Regime Changes for Iraq and… Palestinian Authority

US vice president Dick Cheney and Saudi crown prince Abdullah did not mince words when they met in Jeddah Saturday, March 16. Their conversation was neither polite nor particularly friendly – but it was of cardinal importance for the Bush administration’s next moves in its global war against terrorism.

The two leaders crossed swords, as DEBKA-Net-Weekly‘s sources report, over Cheney’s attempts to draw the Saudi ruler into lining up with America’s strategy for the Middle East and the Gulf. Abdullah spelled out the dangers he believes the kingdom and the monarchy would incur by toeing the political and military line the United States has drawn in the sands of the region. Cheney retorted that Saudi opposition would have dire consequences for both the House of Saud and the kingdom’s future.

Word of Cheney’s tough tone left the princes, kings and presidents and prime ministers of the region stunned. Until that moment, they had taken Bush’s declaration – that those who are not with us are against us – as a phrase that left them plenty of room for maneuver. Confronted with the vice president, the penny suddenly dropped: Bush meant his warning quite literally.

According to DEBKA-Net-Weekly‘s sources in the Gulf, Cheney issued a series of ultimatums to Abdullah and demanded straight answers.

He put the desert kingdom on notice to line up with the United States’ war against Iraq and abandon its undercover political and economic relations with Saddam Hussein and the ayatollahs, else Washington would not think twice about placing the Saudi kingdom into isolation both in the Middle East and the Persian Gulf.

America would also withdraw its 60-year old guarantee to secure the reigning House of Saud.

The Saudi government was moreover told to start an immediate crackdown on all the elements in the realm aiding and succoring al Qaeda and Osama bin Laden, in one way or another. Failing Saudi action, the United States was prepared to go after those elements itself, even if this meant arbitrarily interfering in Saudi internal affairs.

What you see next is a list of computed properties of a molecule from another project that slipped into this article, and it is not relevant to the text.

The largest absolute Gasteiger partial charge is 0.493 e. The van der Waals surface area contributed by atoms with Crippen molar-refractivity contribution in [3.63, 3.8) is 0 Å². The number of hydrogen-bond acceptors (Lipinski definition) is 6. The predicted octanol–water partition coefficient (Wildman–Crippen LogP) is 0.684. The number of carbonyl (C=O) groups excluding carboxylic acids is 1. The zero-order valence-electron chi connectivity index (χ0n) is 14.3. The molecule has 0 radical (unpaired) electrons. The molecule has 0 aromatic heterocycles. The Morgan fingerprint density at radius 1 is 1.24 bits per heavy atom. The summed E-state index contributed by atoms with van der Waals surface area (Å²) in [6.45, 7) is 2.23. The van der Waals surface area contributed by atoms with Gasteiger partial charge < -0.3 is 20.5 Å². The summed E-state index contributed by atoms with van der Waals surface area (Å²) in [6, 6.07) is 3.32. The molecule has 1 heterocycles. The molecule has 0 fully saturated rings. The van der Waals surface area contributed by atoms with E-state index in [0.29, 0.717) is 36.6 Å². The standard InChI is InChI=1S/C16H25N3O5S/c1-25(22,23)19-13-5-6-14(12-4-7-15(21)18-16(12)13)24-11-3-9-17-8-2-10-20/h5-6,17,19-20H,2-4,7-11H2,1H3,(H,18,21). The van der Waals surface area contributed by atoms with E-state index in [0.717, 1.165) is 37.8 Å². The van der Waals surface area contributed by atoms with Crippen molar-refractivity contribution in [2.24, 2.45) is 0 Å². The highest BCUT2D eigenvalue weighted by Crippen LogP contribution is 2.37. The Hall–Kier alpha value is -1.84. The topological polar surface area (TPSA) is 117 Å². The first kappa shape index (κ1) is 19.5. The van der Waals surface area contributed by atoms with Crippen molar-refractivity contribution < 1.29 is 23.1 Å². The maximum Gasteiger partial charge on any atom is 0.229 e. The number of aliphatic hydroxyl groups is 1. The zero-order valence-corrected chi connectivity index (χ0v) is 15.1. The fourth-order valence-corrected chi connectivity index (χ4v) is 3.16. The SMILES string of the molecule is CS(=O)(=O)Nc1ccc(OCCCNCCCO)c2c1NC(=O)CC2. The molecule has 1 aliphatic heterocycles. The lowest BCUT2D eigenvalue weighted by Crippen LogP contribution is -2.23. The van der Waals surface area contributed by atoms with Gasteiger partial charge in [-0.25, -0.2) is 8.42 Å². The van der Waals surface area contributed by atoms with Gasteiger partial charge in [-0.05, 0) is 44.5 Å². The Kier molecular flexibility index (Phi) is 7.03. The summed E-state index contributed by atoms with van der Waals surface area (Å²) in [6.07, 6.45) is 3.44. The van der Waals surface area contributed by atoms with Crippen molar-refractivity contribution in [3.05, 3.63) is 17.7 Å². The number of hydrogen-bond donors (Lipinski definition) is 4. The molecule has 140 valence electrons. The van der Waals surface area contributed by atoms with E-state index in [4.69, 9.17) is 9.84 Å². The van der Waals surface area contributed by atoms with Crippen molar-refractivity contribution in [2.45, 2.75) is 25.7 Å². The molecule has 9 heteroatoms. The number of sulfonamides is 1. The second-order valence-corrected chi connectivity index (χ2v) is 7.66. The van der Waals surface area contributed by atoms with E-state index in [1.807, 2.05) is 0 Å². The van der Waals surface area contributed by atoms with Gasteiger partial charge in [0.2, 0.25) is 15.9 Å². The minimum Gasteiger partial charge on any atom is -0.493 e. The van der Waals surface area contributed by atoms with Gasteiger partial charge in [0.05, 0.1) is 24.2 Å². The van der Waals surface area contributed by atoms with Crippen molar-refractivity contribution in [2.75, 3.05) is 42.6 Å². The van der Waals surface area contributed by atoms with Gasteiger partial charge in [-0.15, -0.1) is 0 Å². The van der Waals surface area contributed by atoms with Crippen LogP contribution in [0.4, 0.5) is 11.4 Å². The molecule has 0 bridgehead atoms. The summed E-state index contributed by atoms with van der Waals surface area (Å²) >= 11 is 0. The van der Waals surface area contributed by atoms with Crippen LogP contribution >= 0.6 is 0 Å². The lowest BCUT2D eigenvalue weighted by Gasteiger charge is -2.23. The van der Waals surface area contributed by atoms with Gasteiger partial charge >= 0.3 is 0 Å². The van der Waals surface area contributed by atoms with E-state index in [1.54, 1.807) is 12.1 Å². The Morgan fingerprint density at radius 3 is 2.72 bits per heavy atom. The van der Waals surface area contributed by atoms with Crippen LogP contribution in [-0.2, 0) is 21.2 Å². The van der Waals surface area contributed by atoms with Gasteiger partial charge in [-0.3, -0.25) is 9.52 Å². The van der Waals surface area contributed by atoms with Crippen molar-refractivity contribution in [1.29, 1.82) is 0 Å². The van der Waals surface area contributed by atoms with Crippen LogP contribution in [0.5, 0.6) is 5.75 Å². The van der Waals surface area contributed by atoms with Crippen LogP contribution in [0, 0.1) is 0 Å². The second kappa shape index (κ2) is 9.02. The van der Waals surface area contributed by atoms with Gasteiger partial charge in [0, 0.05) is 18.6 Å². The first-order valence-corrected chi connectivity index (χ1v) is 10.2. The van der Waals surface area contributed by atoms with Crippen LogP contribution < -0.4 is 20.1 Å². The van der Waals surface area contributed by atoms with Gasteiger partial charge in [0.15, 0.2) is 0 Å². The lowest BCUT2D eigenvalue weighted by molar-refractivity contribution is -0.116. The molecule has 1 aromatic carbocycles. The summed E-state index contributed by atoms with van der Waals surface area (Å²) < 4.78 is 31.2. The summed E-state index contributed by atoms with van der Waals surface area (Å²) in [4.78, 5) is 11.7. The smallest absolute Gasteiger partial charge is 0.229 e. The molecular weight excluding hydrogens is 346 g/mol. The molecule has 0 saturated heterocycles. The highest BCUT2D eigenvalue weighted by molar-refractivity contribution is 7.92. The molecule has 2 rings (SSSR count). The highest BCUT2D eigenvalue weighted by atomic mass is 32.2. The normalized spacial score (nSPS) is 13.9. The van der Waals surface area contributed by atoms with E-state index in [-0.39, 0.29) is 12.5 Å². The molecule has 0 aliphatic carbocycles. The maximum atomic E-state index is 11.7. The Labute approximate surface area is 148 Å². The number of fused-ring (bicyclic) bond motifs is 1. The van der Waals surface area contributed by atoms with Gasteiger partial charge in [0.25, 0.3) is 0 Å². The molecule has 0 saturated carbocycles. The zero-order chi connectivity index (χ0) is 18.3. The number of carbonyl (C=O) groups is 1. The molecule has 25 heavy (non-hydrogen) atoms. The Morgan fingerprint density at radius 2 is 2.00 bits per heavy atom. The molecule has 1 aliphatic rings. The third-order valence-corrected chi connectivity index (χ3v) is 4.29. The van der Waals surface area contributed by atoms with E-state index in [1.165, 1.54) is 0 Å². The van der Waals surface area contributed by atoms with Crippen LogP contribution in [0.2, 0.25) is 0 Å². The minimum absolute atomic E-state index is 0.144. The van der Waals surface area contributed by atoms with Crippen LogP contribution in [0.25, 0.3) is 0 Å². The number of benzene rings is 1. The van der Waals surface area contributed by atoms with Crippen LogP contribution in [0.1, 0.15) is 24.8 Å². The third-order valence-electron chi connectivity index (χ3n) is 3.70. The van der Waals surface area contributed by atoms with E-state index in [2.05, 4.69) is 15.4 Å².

Piling on the pressure, DEBKA-Net-Weekly‘s sources say Cheney laid before Abdullah intelligence evidence of the undercover machinations of several princes, who were secretly pouring rivers of cash into al-Qaeda coffers, financing the fugitive group and its command center’s relocation from Afghanistan to Gulf and Middle East bases, and footing the bill for establishing its operatives in new locales (As reported in previous issues of DEBKA-Net-Weekly, Issue 42 of December 21, 2001, Issue 45 of January 18, 2002 and Issue 48 of February 2, 2002).

Cheney demanded an explanation of the rumors reaching Washington of Saudi tycoons and princes lobbying Arab financial bodies to close their accounts in American banks, lest the US government claim their money supported terrorists and impound it. Cheney cited a recent financial meeting in Beirut, organized by Saudi businessmen connected to Lebanese prime minister Rafiq Hariri, at which participants were quietly tipped off to move their assets out of the United States to banks in the Arab world.

The US vice president also filled the Saudi de facto monarch in on America’s blueprint for the Middle East’s future. That future would start unfolding when the offensive against Baghdad was underway. He spoke chiefly of the new formulae for solving the Kurdish and Palestinian problems.

According to DEBKA-Net-Weekly‘s sources, Iraq’s 5 million Kurds will be awarded a form of independence, thereby breaking Iraq up into segments so that it no longer poses a threat to Saudi Arabia or any of its neighbors.

As for Palestinian leader Yasser Arafat, he is deemed a write-off. Washington will make sure he is removed from the Palestinian Authority and replaced with an acceptable Palestinian leader or leaders. The United States, the vice president explained, intended casting the kingdom of Jordan and its army in the role of security patron over the West Bank province of the Palestinian state-to-be. King Abdullah II’s extensive European tour of recent weeks was aimed at spreading the word that Arafat is a back number and any more investment in him is pointless. Cheney advised the crown prince to take these developments into account when he tables his peace initiative at the Arab League summit in Beirut next week.

Cheney also repeated his earlier words to Egyptian president Hosni Mubarak:

Arafat’s terrorist machine would be taken apart piece by piece and each component liquidated – from his “presidential guard” – Force 17 to his Fatah-Tanzim and al Aqsa Martyrs’ Brigades, as well as the violent Hamas and Jihad Islami.

The Saudi crown prince was warned not to rely on the Europeans shielding Arafat, since Europe’s decision-makers were well aware of Washington’s views in this respect and were beginning to make the necessary policy adjustments.

After wielding his stick, Cheney offered Abdullah a carrot – the option of continuing Saudi Arabia’s historic cooperation with the United States and being welcomed at the US president’s private ranch in Crawford, Texas in mid-April.

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